"Tell me the next time you see me in a 'soulful' state, and I'll look in the glass, for I'd like to see if it is becoming," said Rose merrily as she sorted her gay worsteds.

"Your feet in the full-grown grasses, Moved soft as a soft wind blows; You passed me as April passes, With a face made out of a rose,"

murmured Mac under his breath, thinking of the white figure going up a green slope one summer day; then, as if chiding himself for sentimentality, he set Psyche down with great care and began to talk about a course of solid reading for the winter.

After that, Rose saw very little of him for several weeks, as he seemed to be making up for lost time and was more odd and absent than ever when he did appear.

As she became accustomed to the change in his external appearance, she discovered that he was altering fast in other ways and watched the "distinguished-looking gentleman" with much interest, saying to herself, when she saw a new sort of dignity about him alternating with an unusual restlessness of manner, and now and then a touch of sentiment, "Genius is simmering, just as I predicted."

As the family were in mourning, there were no festivities on Rose's twenty-first birthday, though the boys had planned all sorts of rejoicings. Everyone felt particularly tender toward their girl on that day, remembering how "poor Charlie" had loved her, and they tried to show it in the gifts and good wishes they sent her. She found her sanctum all aglow with autumn leaves, and on her table so many rare and pretty things, she quite forgot she was an heiress and only felt how rich she was in loving friends.

One gift greatly pleased her, though she could not help smiling at the source from whence it came, for Mac sent her a Cupid not the chubby child with a face of naughty merriment, but a slender, winged youth leaning on his unstrung bow, with a broken arrow at his feet. A poem, "To Psyche," came with it, and Rose was much surprised at the beauty of the lines, for, instead of being witty, complimentary, or gay, there was something nobler than mere sentiment in them, and the sweet old fable lived again in language which fitly painted the maiden Soul looking for a Love worthy to possess it.

Rose read them over and over as she sat among the gold and scarlet leaves which glorified her little room, and each time found new depth and beauty in them, looking from the words that made music in her ear to the lovely shapes that spoke with their mute grace to her eye. The whole thing suited her exactly, it was so delicate and perfect in its way, for she was tired of costly gifts and valued very much this proof of her cousin's taste and talent, seeing nothing in it but an affectionate desire to please her.

All the rest dropped in at intervals through the day to say a loving word, and last of all came Mac. Rose happened to be alone with Dulce, enjoying a splendid sunset from her western window, for October gave her child a beautiful good night.

Rose turned around as he entered and, putting down the little girl, went to him with the evening red shining on her happy face as she said gratefully: "Dear Mac, it was so lovely! I don't know how to thank you for it in any way but this." And, drawing down his tall head, she gave him the birthday kiss she had given all the others.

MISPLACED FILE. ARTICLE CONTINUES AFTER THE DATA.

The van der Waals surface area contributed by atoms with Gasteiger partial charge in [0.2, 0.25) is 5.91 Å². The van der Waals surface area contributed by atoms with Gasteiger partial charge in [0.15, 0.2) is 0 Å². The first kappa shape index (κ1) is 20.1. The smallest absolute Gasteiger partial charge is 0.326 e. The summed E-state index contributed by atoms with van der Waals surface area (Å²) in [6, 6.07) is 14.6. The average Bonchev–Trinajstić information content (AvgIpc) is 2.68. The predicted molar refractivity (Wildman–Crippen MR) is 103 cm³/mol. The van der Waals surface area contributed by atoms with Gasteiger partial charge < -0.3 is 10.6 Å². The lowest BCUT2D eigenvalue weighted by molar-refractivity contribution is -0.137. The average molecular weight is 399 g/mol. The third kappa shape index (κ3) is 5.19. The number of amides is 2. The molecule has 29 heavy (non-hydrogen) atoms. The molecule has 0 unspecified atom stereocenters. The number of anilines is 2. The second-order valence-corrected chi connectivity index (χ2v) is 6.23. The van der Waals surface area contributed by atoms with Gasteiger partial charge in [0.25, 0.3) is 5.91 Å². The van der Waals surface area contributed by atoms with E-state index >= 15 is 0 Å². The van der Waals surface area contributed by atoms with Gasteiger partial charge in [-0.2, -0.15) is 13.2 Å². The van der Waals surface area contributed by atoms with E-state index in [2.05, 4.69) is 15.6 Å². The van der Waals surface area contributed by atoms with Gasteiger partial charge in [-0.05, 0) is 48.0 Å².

But this time it produced a singular effect, for Mac turned scarlet, then grew pale, and when Rose added playfully, thinking to relieve the shyness of so young a poet, "Never again say you don't write poetry, or call your verses rubbish I knew you were a genius, and now I'm sure of it," he broke out, as if against his will: "No. It isn't genius, it is love!" Then, as she shrank a little, startled at his energy, he added, with an effort at self-control which made his voice sound strange: "I didn't mean to speak, but I can't suffer you to deceive yourself so. I must tell the truth, and not let you kiss me like a cousin when I love you with all my heart and soul!"

"Oh, Mac, don't joke!" cried Rose, bewildered by this sudden glimpse into a heart she thought she knew so well.

"I'm in solemn earnest," he answered steadily, in such a quiet tone that, but for the pale excitement of his face, she might have doubted his words. "Be angry, if you will. I expect it, for I know it is too soon to speak. I ought to wait for years, perhaps, but you seemed so happy I dared to hope you had forgotten."

"Forgotten what?" asked Rose sharply.


"Ah! You all will insist on believing that I loved him better than I did!" she cried, with both pain and impatience in her voice, for the family delusion tried her very much at times.

"How could we help it, when he was everything women most admire?" said Mac, not bitterly, but as if he sometimes wondered at their want of insight.

"I do not admire weakness of any sort I could never love without either confidence or respect. Do me the justice to believe that, for I'm tired of being pitied."

She spoke almost passionately, being more excited by Mac's repressed emotion than she had ever been by Charlie's most touching demonstration, though she did not know why.

"But he loved you so!" began Mac, feeling as if a barrier had suddenly gone down but not daring to venture in as yet.